Sales of structured notes linked to Azerbaijani debt are heading for the busiest year since at least 2008 amid demand for higher-yielding emerging-market assets.
Citigroup Inc. debuted $14.5 million of securities linked to Kapital Bank JSC today after issuing $38.5 million of notes tied to the debt of International Bank of Azerbaijan earlier this year, according to data compiled by Bloomberg. The notes pay coupons of as much as 9 percent, the data show.
Investors are seeking risk in emerging markets as central bank stimulus measures suppress returns on debt issued by companies in developed nations. Average yields on junk-rated corporate bonds worldwide fell to a record 4.92 percent last month compared with a low of 6.88 percent for high-yield notes from emerging-market issuers, according to Bank of America Merrill Lynch index data.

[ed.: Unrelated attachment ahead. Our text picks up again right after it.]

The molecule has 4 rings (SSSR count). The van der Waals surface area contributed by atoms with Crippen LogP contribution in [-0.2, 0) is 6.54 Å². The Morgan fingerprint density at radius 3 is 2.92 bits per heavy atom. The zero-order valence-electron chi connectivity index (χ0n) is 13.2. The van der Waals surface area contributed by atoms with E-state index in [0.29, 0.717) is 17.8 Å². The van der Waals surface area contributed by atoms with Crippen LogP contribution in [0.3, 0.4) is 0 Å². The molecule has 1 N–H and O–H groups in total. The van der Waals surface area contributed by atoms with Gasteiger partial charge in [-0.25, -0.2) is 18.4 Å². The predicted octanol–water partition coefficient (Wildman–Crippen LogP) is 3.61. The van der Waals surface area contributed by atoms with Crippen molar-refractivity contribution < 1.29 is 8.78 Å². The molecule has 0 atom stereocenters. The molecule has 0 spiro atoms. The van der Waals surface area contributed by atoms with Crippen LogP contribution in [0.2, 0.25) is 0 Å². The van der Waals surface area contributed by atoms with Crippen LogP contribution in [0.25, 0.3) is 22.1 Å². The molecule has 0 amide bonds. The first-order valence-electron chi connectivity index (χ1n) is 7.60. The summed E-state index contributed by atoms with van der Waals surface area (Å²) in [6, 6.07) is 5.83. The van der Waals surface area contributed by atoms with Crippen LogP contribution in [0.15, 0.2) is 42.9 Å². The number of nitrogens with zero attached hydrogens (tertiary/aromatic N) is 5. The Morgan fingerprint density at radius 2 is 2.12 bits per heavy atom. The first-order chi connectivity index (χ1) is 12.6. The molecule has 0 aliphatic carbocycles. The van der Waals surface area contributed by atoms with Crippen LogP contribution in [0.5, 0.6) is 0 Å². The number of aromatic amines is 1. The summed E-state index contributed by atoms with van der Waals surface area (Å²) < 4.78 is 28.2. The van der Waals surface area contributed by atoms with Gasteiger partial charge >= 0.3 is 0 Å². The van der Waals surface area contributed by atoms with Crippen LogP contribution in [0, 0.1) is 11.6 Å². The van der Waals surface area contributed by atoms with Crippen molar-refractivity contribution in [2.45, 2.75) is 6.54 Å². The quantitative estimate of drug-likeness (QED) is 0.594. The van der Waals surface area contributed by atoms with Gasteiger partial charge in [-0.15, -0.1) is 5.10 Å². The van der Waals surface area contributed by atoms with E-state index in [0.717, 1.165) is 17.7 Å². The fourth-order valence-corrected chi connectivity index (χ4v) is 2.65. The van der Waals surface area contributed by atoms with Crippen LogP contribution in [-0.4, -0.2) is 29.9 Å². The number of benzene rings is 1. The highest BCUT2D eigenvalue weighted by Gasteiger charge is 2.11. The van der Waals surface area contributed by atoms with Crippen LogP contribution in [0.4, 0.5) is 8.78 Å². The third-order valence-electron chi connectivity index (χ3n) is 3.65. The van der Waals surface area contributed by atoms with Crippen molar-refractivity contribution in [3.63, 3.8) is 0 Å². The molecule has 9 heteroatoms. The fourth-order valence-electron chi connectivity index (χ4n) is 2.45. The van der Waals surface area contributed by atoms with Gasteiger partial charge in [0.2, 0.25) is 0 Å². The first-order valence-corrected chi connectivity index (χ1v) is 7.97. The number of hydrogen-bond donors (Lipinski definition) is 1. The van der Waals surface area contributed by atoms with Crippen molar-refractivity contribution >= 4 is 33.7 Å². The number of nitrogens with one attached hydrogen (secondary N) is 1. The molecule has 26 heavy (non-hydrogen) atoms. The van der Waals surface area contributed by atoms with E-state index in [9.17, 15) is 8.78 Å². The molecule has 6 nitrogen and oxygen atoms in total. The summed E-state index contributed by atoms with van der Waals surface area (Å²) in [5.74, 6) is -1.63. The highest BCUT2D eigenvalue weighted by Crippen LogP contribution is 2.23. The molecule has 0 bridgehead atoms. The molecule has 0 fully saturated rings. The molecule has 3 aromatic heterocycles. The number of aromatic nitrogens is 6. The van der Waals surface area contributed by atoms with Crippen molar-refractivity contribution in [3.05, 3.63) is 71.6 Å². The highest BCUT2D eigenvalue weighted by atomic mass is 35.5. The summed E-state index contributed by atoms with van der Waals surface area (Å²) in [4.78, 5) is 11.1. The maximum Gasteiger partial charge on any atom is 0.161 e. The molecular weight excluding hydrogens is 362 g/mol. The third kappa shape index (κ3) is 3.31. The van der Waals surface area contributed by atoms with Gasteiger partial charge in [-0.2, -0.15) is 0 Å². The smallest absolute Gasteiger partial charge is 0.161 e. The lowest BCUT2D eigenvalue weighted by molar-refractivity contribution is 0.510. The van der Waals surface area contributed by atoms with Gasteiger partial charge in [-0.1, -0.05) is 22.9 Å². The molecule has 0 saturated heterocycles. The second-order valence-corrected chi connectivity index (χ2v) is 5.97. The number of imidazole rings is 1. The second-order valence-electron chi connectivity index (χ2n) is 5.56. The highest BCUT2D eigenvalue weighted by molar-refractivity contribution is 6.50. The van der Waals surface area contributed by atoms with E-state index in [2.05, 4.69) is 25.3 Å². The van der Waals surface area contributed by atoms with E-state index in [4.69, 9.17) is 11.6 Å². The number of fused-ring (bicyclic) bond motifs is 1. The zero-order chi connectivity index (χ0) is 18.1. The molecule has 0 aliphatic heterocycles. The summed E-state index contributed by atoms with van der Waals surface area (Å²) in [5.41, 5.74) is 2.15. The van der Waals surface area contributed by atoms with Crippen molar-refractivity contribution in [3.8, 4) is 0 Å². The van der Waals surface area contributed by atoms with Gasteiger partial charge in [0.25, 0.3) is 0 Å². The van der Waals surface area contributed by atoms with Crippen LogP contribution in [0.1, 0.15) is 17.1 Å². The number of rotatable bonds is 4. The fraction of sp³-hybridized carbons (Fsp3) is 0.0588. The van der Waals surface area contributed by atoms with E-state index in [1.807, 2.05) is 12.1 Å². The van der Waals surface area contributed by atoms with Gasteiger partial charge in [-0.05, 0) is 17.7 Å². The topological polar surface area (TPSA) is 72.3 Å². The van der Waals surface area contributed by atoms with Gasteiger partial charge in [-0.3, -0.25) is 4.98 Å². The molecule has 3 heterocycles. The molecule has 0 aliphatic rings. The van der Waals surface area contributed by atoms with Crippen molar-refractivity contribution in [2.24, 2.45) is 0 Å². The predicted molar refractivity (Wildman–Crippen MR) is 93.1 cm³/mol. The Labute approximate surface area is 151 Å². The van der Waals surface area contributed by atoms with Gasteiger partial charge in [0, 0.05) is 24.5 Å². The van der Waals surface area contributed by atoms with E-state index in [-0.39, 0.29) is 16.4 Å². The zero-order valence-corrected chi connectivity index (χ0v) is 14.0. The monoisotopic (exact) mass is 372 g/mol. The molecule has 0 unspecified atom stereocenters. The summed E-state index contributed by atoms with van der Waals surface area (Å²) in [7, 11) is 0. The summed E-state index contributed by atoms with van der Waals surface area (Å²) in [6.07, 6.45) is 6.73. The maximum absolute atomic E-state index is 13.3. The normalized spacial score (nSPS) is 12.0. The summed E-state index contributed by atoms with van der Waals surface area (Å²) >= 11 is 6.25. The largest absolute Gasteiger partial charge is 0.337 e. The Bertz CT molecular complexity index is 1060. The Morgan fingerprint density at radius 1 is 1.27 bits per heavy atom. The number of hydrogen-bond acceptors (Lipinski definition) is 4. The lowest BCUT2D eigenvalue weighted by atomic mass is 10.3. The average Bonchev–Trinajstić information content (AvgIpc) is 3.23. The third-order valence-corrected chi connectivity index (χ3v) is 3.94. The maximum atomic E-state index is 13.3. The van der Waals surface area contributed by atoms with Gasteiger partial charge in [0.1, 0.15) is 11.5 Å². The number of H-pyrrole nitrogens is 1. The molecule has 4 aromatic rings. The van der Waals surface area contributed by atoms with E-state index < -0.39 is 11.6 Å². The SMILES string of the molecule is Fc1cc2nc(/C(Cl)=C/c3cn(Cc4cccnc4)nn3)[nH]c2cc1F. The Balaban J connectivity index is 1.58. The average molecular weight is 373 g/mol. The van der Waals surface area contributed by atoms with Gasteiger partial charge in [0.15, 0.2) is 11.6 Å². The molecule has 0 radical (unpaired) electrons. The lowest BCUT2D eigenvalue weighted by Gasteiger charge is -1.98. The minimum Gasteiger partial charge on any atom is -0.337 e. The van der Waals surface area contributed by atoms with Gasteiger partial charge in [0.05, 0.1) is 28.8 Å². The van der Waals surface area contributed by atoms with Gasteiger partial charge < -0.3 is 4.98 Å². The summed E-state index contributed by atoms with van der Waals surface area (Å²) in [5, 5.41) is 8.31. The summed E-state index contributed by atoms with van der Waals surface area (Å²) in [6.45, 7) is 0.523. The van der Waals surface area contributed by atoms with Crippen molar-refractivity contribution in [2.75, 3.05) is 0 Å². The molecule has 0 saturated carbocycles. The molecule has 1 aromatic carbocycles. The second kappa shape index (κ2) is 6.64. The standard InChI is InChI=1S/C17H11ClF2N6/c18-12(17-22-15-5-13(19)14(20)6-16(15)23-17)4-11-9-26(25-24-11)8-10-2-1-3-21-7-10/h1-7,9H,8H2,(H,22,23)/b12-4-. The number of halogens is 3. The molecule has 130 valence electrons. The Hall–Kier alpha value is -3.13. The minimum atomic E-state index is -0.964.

“There is a broad stretch for yield into emerging markets, especially after the European Central Bank’s latest easing,” said Richard Segal, a London-based international credit strategist at Jefferies International Ltd. If the coupon is commensurate with the risk, it will attract investors, he said.
Fitch Ratings ranks Kapital Bank B+ or four steps below investment grade. The ratings company said in December the Baku-based lender operates in a high risk environment because of Azerbaijan’s “weak business climate and limited financial transparency of the corporate sector.”
As it seeks to boost yields for its structured products, New York-based Citigroup also issued notes linked to Russian companies as well as to the sovereign debt of junk-rated nations such as Argentina and Zambia this year, data compiled by Bloomberg show.
Simon Boughey, a spokesman for Citigroup in London, declined to comment on the Azerbaijani credit-linked notes.